The US Employment Report Insights from December

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Topic: Technology
Publication Type: Updates
The US Employment Report Insights from December

The U.S. labor market ended 2023 in strong shape, with the pace of hiring proving to be even more powerful than anticipated, as reported by the Labor Department on January 5th.

In December, the U.S. economy saw an increase of 216,000 jobs, maintaining a steady unemployment rate of 3.7%, according to the report from the Bureau of Labor Statistics on January 5, 2023. The surge in hiring was driven by an increase of 52,000 government jobs and an additional 38,000 positions in healthcare-related sectors, including ambulatory healthcare services and hospitals. The leisure and hospitality sector contributed 40,000 to the overall total, while social assistance saw a rise of 21,000, and construction added 17,000 jobs. Retail trade expanded by 17,000, although the industry has largely maintained a flat trend since early 2022, as reported by the Labor Department.

Also, The report highlighted that inflationary pressures persist in the labor market, even as they recede in other areas. Average hourly earnings increased by 0.4% on a month-on-month (MoM) basis and demonstrated a year-on-year (YoY) growth of 4.1%.  Meanwhile, the average workweek slightly decreased to 34.3 hours.

Furthermore, The payroll growth showed a sizeable gain from November's revised 173,000. October also was revised lower, to 105,000 from 150,000, indicating a slightly less robust picture for growth in the fourth quarter.

Moreover, a more comprehensive unemployment measure, which includes discouraged workers and those holding part-time jobs for economic reasons, inched higher to 7.1%. This rise in the "real" unemployment rate occurred concurrently with the household survey, used to calculate the unemployment rate, indicating a decline in job holders by 683,000, while the number of individuals working multiple jobs increased by 222,000.

Additionally, The labor force participation rate, representing the proportion of the civilian working-age population either employed or actively seeking employment for December 2023, declined to 62.5%, marking a 0.3 percentage point decrease. This drop is the lowest recorded since February and reflects a monthly decrease of 676,000 individuals.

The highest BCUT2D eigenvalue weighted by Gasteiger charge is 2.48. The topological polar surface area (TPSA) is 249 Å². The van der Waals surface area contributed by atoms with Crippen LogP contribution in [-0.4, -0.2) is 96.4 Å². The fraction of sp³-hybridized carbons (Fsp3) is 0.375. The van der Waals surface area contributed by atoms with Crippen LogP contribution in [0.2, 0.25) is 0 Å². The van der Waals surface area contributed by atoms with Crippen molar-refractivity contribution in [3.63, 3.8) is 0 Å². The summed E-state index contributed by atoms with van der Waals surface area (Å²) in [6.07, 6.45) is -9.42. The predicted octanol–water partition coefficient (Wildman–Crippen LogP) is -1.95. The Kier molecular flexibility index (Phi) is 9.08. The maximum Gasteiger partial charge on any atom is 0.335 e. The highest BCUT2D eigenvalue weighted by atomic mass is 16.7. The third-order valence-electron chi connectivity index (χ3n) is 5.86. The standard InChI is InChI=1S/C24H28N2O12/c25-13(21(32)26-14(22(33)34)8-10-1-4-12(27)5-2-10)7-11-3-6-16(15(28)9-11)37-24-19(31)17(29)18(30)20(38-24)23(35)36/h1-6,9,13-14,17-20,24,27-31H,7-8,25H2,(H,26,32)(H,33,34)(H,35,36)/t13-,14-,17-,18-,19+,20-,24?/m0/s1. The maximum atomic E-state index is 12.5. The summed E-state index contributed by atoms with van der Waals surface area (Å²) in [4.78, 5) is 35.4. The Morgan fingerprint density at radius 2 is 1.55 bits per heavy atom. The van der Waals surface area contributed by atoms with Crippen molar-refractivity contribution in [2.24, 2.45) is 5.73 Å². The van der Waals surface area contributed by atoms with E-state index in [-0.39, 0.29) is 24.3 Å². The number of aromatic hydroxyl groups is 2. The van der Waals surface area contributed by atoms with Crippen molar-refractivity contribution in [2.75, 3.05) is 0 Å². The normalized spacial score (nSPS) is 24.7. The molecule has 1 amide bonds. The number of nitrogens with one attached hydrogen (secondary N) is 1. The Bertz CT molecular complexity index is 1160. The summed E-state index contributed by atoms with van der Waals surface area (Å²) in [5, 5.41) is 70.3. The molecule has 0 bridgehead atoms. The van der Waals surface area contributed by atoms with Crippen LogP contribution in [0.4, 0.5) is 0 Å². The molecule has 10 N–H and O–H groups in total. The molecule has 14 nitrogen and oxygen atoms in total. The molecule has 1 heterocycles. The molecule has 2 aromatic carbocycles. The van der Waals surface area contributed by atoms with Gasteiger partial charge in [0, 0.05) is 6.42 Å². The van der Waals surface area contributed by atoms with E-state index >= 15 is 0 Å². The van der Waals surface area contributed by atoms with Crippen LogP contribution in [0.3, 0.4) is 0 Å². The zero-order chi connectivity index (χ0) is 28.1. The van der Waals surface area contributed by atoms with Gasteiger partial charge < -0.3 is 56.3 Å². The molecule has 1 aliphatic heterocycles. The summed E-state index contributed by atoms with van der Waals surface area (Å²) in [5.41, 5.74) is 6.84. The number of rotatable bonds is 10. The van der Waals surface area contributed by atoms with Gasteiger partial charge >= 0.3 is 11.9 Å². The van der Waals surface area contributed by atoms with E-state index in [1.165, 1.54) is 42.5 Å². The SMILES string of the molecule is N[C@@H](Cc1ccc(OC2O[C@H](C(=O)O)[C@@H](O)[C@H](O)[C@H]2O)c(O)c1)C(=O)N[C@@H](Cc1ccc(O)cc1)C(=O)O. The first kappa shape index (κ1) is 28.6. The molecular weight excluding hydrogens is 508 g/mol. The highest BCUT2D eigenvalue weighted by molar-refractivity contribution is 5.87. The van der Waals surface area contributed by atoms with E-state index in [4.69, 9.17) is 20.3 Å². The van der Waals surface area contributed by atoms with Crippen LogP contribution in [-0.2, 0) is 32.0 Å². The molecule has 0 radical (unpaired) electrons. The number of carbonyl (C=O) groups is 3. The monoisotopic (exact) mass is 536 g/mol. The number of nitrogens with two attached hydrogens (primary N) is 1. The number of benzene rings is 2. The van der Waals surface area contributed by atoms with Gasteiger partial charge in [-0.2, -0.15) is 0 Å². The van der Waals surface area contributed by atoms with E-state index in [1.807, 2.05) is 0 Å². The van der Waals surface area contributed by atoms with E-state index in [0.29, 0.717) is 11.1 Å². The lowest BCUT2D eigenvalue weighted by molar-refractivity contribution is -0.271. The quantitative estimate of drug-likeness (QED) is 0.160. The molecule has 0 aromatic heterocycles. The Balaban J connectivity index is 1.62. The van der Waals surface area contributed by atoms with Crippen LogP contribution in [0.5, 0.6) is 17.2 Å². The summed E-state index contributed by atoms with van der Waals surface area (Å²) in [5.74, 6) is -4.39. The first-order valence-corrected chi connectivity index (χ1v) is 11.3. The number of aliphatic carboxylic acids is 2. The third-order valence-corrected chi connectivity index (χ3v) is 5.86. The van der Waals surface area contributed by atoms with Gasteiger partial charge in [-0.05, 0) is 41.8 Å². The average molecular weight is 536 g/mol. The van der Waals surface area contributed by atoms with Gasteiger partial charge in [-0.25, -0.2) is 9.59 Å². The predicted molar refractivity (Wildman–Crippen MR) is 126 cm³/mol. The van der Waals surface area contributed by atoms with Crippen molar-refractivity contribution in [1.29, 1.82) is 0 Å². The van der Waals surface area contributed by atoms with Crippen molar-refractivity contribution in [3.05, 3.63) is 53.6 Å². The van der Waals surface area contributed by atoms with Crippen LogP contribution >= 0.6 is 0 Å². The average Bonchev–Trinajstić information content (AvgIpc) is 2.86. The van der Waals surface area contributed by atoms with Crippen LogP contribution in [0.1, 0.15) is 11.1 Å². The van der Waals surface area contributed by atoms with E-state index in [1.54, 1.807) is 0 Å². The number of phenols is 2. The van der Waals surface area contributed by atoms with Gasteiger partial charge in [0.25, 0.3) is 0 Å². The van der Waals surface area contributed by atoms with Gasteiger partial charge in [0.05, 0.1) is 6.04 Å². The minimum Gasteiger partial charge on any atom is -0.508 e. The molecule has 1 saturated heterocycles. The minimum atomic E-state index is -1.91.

In December 2023, total nonfarm payroll employment witnessed a growth of 216,000. Employment maintained an upward trend in government, health care, social assistance, and construction, while the transportation and warehousing sectors experienced job losses. Throughout 2023, payroll employment increased by 2.7 million, with an average monthly gain of 225,000. This figure represents a decrease compared to the 4.8 million increase in 2022, which had an average monthly gain of 399,000. (Source: U.S. Bureau of Labor Statistics).

The data from Friday further supports the argument that the U.S. economy is defying expectations of a slowdown. This is notable considering the Federal Reserve's campaign to combat inflation, which has led to 11 interest rate hikes since March 2022, totaling 5.25% points. This marks the most aggressive monetary policy tightening in the past 40 years.

U.S. Bureau of Labor Statistics

Source: U.S. Bureau of Labor Statistics and CNBC

Data as of Jan. 5, 2024

Moreover, Last year employers contributed 2.7 million jobs at a monthly rate of 225,000, a decrease from the 4.8 million jobs added at a rate of 399,000 per month in 2022, as the post-COVID economic surge diminished. This reduction aligns with the Federal Reserve's objective to moderate job and wage growth sufficiently to curb inflation without triggering a recession—a strategic achievement often referred to as a "soft landing."

On January 5, 2023, after the U.S. Job report, there was an upward movement in U.S. Treasury yields, with the 10-year benchmark reaching a 4.05% yield, and the longer-dated 30-year yields surged to 4.20%.

In reaction to these developments, bond-related Exchange-Traded Funds (ETFs) experienced declines. The widely followed iShares 20+ Year Treasury Bond ETF (NASDAQ: TLT) recorded a 1% drop, while the US Treasury 10-Year Note ETF (NYSE: UTEN) fell by 0.4%.

The two-year Treasury yield, which is sensitive to changes in interest rate expectations, is down sharply, around 0.06% points. (Source: NASDAQ)

Additionally, U.S. stocks on January 2nd initially experienced a decline, but by the end of the day, they rebounded slightly. The Dow Jones Industrial Average (Dow) registered a 0.07% increase, the Standard & Poor's 500 (S&P 500) saw a gain of 0.2%, and the Nasdaq Composite recorded a modest increase of 0.09%. (Source: CNN)

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